Ever since Stanford professor Paul Ehrlich and his wife Ann Ehrlich (who was uncredited) published The Population Bomb in 1968, it's been a controversial, if taboo question: Should we curtail population growth in order to save both humankind and Planet Earth? For that matter, do we even need to?
While some of the book's premises haven't stood the test of time, the essence of the Ehrlichs' argument seems to be gaining acceptance 45 years later, and is increasingly relevant on today's 7-billion-person planet.
To wit: Poll results released today by the environmental nonprofit Center for Biological Diversity suggest that more than half and as many as two-thirds of Americans are aware of the direct link between human-population growth and adverse impacts to the planet. The national poll of 657 registered voters was commissioned by CBD and conducted by Public Policy Polling on February 22-24.
Among its findings:
— 64 percent of respondents said that, with the human population expected to hit 10 billion by 2050, wildlife will be adversely affected.
— 61 percent said they are already concerned about the rate that wildlife are disappearing.
— 60 percent said they "strongly agreed" or "somewhat agreed" that human population growth is driving animal species to extinction.
— 60 percent said our society has a "moral responsibility" to address wildlife extinctions in the face of a growing population.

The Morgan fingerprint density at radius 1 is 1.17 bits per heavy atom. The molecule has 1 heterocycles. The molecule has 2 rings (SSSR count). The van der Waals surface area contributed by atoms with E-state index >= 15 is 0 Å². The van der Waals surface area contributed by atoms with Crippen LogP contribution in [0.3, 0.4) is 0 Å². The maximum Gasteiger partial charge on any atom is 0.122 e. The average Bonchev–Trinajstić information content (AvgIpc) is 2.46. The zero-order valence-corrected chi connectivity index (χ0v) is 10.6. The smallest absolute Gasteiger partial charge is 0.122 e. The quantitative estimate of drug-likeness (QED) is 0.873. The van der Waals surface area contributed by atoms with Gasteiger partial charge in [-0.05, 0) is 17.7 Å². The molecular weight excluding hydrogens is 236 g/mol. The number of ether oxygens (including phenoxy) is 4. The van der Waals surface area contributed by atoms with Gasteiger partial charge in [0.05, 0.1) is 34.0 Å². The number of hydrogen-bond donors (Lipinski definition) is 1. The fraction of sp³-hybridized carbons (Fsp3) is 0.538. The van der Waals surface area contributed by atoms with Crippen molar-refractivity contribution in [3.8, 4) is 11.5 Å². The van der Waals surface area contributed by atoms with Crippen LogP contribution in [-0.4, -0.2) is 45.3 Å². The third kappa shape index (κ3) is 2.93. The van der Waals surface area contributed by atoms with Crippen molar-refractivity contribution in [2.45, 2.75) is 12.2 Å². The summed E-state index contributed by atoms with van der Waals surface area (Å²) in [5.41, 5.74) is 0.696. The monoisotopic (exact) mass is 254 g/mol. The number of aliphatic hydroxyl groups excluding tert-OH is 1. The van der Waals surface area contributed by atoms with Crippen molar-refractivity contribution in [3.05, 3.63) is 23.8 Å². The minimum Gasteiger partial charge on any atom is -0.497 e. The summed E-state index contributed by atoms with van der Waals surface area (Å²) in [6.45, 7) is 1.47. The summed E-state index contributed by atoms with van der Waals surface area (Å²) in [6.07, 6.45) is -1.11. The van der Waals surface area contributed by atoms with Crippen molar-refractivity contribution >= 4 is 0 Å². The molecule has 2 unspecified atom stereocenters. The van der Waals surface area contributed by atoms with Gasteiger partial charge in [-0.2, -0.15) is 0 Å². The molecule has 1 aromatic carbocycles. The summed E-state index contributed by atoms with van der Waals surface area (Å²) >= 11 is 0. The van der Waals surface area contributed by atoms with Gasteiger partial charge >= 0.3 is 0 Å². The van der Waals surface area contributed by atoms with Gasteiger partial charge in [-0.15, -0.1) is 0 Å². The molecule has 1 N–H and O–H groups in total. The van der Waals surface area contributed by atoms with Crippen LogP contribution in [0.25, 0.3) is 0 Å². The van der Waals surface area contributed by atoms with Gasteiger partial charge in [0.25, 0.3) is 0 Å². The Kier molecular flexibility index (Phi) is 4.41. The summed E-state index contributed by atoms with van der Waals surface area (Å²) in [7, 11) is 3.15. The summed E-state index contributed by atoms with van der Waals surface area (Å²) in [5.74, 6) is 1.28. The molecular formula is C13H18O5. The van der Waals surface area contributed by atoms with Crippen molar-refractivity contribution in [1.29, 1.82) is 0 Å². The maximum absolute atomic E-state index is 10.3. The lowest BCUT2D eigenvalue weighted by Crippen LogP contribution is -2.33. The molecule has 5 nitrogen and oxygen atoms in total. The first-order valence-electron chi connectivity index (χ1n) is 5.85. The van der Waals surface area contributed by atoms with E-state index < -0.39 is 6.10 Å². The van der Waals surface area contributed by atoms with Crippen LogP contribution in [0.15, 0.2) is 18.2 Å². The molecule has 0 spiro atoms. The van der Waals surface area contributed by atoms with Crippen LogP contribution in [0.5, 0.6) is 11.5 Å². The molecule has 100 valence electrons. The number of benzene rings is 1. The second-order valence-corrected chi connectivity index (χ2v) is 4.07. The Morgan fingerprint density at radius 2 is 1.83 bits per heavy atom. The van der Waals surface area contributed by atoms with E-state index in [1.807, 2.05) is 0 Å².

— 59 percent said they "strongly agreed" or "somewhat agreed" that addressing the effects of human population growth is "an important environmental issue."
— 57 percent believe human population growth is "significantly impacting the disappearance of wildlife."
— 57 percent said they "strongly agreed" or "somewhat agreed" that population growth is making climate change worse.
— 54 percent said stabilizing population growth will help protect the environment.
"It's now more clear than ever that Americans are concerned about the toll that human population growth is having on wildlife and our planet," said Jerry Karnas, population campaign director at the Center, in the release. "It's heartening to see that most Americans understand these connections and don't want to see them ignored."
The full release is available here.
The LA Times also covered the poll and the issue in more detail here.